In September 2018, I revisited the Elephant’s Trunk Nebula in a new video and post. This time, I used the Sky-Watcher Esprit 100ED APO and a cooled CMOS camera to capture this target. The duo-narrowband filter I used helped isolate the nebula from my city sky.
After soaking some serious dark-sky time on the Elephant’s Trunk, I diligently placed the cap on my telescope objective and began taking a set of dark frames. By this point, the Milky Way had traveled to the other end of the sky, with the summer deep-sky favorites now long gone.
I took some time to enjoy some familiar constellations rise from behind the Earth. Orion made its ominous debut over my campsite, so I took full advantage of the photo opportunity.
In the early morning hours of September 3rd, the constellations provided a haunting warning of the cold Canadian Winter ahead.
After snapping a few exposures, it was off to bed to conclude my night of camping under the stars. It was a lot of fun putting the video together, and it made the entire trip that much more memorable. Aside from providing value to those learning about Astrophotography, the videos on my YouTube Channel serve as a timeline for my journey. One that is that I am happy to share.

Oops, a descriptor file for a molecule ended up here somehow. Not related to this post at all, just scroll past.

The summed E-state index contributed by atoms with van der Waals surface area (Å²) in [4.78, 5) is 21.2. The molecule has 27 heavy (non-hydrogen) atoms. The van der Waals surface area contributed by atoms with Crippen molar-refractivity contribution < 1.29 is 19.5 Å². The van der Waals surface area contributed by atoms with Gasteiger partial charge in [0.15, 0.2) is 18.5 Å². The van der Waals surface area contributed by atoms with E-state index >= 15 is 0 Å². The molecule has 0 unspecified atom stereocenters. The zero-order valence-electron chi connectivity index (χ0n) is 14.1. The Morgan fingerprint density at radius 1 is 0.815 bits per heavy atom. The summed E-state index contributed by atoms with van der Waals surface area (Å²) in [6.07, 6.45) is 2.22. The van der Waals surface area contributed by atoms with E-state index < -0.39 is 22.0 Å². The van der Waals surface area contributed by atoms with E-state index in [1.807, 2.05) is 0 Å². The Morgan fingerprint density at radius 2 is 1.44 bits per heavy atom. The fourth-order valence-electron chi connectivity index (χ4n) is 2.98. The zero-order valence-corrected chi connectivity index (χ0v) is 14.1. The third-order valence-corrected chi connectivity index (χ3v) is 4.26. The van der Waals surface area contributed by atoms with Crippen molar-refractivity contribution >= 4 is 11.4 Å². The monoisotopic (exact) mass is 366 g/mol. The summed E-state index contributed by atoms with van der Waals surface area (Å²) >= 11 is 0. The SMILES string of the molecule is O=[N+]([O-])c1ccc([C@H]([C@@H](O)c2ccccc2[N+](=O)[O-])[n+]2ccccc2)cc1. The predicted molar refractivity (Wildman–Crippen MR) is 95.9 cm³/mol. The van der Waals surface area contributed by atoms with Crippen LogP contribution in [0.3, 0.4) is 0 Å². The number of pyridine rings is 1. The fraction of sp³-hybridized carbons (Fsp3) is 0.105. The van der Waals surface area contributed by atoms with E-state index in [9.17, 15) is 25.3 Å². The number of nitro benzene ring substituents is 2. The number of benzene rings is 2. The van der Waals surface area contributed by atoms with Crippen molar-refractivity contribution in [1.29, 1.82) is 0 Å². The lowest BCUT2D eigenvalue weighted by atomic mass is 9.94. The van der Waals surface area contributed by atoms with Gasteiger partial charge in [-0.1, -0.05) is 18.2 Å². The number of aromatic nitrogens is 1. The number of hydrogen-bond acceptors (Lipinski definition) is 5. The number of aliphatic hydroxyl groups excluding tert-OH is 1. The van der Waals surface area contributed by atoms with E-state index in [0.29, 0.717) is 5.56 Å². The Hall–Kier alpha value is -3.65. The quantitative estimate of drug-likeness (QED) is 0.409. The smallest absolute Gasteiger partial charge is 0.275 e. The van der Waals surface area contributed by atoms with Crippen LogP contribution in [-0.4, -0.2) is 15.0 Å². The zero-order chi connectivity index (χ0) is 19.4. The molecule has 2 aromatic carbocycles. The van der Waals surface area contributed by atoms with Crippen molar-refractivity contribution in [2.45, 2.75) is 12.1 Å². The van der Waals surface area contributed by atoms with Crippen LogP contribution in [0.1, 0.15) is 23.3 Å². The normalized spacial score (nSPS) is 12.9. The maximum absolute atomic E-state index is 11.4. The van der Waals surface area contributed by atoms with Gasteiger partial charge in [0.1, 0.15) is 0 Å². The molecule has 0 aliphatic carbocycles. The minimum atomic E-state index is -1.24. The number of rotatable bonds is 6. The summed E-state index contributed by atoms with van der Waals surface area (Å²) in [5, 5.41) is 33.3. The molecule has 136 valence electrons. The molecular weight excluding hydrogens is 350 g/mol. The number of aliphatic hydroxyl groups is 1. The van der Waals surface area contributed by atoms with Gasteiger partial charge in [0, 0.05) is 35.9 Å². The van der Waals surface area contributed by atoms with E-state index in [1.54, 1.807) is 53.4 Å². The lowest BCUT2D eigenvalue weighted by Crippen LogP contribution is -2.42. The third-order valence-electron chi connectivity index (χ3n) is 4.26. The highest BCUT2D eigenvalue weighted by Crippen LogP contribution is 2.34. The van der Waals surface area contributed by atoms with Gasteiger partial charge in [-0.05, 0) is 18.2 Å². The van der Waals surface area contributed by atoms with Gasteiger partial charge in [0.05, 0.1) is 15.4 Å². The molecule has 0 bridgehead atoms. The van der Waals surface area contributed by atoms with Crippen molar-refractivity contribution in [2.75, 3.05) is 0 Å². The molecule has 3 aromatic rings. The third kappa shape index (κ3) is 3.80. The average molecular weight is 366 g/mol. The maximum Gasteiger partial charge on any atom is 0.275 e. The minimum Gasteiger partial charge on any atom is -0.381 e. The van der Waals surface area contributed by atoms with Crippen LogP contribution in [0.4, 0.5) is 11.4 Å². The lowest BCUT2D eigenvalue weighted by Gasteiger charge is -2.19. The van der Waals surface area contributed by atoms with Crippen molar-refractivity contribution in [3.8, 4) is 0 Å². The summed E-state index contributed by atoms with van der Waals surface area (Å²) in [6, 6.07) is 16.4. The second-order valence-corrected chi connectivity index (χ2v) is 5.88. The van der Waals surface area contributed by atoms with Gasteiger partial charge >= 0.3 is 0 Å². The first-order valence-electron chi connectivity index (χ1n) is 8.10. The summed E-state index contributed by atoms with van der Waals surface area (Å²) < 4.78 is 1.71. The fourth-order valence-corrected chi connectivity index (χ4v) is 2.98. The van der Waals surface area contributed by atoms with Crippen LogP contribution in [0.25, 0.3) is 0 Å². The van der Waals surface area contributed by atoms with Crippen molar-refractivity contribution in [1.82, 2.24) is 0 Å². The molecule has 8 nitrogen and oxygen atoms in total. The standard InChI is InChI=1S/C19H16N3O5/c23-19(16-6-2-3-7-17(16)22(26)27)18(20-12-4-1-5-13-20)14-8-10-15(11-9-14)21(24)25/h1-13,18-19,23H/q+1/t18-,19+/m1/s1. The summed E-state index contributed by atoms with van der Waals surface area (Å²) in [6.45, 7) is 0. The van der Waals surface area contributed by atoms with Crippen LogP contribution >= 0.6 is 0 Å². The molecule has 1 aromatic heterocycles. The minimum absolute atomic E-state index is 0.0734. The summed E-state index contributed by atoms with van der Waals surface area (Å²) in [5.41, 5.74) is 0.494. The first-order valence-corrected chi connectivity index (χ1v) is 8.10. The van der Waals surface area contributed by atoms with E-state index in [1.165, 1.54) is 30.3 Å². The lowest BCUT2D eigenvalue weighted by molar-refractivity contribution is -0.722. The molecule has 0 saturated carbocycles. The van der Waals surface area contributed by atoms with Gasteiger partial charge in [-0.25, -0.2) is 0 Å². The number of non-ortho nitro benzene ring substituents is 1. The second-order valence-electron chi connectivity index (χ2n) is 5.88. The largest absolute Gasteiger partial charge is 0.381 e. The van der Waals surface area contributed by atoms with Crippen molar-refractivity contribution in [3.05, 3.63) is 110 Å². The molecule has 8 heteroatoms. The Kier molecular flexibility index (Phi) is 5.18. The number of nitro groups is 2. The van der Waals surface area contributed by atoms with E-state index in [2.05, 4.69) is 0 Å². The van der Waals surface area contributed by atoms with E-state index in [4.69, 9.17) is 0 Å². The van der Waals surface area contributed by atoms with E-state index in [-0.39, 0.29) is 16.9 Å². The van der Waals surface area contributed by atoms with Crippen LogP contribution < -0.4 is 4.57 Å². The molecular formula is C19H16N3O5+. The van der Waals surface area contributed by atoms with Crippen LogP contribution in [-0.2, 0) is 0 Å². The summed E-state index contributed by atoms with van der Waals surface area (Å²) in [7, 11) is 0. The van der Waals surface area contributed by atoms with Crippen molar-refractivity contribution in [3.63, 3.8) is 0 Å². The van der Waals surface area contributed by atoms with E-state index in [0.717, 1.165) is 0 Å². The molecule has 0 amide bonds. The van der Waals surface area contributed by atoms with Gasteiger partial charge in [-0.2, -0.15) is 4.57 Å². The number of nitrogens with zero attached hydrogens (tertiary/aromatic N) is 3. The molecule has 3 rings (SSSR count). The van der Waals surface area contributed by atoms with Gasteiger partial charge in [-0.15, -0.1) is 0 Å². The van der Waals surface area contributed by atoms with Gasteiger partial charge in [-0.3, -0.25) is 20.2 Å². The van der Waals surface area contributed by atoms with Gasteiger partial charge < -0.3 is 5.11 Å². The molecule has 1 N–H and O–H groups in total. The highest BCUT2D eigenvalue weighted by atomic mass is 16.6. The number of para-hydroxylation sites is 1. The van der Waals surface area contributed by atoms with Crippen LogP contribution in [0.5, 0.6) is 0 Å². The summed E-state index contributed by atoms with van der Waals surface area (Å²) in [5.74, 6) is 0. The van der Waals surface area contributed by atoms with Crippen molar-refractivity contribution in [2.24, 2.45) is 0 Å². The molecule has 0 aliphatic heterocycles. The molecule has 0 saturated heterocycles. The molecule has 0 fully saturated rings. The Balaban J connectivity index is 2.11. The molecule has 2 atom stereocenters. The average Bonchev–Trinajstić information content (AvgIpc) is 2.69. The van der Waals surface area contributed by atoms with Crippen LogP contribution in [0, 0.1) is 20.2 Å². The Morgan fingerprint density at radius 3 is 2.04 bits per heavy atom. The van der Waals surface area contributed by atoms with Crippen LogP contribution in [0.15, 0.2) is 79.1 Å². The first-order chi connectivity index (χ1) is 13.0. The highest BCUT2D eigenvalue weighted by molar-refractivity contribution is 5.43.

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Nice Job Trevor. I am a beginner here and am somewhat intimidated by the prospect of a steep learning curve. But I am so impressed by the beauty of the work that I am motivated to press forward. I happen to live close by, Hamburg, NY. My dark sky site closest would be Cherry Springs, PA. I have found that your videos have been very helpful. Any words of wisdom? I have been to St. Catharine’s many times (when my son played travel hockey) so I am somewhat familiar with the area. Would like to accompany you on a mini field trip sometime to observe your shoot.
Joe, Thank you very much for the kind words. Hearing that really made my day. You are VERY fortunate to live near Cherry Springs! – one of the most amazing dark-sky sites I have ever experienced. As for words of wisdom – I would say that devoting several months to a single object/project can be very rewarding and a great learning experience overall. It is tempting to image as many objects as possible with our short “clear” windows of opportunity. Stay in touch. Trevor